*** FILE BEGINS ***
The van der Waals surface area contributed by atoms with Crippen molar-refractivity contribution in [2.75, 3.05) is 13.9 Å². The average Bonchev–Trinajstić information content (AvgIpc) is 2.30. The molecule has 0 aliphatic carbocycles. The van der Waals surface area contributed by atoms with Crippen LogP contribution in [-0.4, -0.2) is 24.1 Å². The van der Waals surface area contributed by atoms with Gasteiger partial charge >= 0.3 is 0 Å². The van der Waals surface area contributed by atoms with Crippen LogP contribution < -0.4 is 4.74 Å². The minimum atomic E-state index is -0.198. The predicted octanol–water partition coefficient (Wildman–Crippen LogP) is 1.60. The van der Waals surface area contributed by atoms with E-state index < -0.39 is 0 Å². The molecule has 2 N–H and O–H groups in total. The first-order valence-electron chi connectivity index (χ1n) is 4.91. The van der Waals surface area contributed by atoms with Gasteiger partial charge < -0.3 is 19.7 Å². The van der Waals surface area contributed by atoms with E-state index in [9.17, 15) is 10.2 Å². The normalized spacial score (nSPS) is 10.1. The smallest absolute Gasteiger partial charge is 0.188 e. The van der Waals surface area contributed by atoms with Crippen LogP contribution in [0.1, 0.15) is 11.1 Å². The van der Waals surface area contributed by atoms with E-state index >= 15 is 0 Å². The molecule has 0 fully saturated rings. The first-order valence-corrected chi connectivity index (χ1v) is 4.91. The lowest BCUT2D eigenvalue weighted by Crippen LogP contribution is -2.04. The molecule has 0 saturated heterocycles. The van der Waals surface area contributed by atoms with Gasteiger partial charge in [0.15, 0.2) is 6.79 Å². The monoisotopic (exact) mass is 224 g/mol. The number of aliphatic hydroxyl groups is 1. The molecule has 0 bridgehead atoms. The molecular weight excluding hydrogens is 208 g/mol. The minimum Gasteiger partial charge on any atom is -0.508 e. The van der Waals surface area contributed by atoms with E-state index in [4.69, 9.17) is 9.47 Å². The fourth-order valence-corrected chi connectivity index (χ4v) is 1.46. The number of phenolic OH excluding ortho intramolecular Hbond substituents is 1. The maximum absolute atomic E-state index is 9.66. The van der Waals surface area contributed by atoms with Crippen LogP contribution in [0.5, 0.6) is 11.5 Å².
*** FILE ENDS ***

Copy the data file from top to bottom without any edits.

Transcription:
The van der Waals surface area contributed by atoms with Crippen molar-refractivity contribution in [2.75, 3.05) is 13.9 Å². The average Bonchev–Trinajstić information content (AvgIpc) is 2.30. The molecule has 0 aliphatic carbocycles. The van der Waals surface area contributed by atoms with Crippen LogP contribution in [-0.4, -0.2) is 24.1 Å². The van der Waals surface area contributed by atoms with Gasteiger partial charge >= 0.3 is 0 Å². The van der Waals surface area contributed by atoms with Crippen LogP contribution < -0.4 is 4.74 Å². The minimum atomic E-state index is -0.198. The predicted octanol–water partition coefficient (Wildman–Crippen LogP) is 1.60. The van der Waals surface area contributed by atoms with E-state index < -0.39 is 0 Å². The molecule has 2 N–H and O–H groups in total. The first-order valence-electron chi connectivity index (χ1n) is 4.91. The van der Waals surface area contributed by atoms with Gasteiger partial charge < -0.3 is 19.7 Å². The van der Waals surface area contributed by atoms with E-state index in [9.17, 15) is 10.2 Å². The normalized spacial score (nSPS) is 10.1. The smallest absolute Gasteiger partial charge is 0.188 e. The van der Waals surface area contributed by atoms with Crippen LogP contribution in [0.1, 0.15) is 11.1 Å². The van der Waals surface area contributed by atoms with E-state index >= 15 is 0 Å². The molecule has 0 fully saturated rings. The first-order valence-corrected chi connectivity index (χ1v) is 4.91. The lowest BCUT2D eigenvalue weighted by Crippen LogP contribution is -2.04. The molecule has 0 saturated heterocycles. The van der Waals surface area contributed by atoms with Gasteiger partial charge in [0.15, 0.2) is 6.79 Å². The monoisotopic (exact) mass is 224 g/mol. The number of aliphatic hydroxyl groups is 1. The molecule has 0 bridgehead atoms. The molecular weight excluding hydrogens is 208 g/mol. The minimum Gasteiger partial charge on any atom is -0.508 e. The van der Waals surface area contributed by atoms with E-state index in [4.69, 9.17) is 9.47 Å². The fourth-order valence-corrected chi connectivity index (χ4v) is 1.46. The number of phenolic OH excluding ortho intramolecular Hbond substituents is 1. The maximum absolute atomic E-state index is 9.66. The van der Waals surface area contributed by atoms with Crippen LogP contribution in [0.5, 0.6) is 11.5 Å².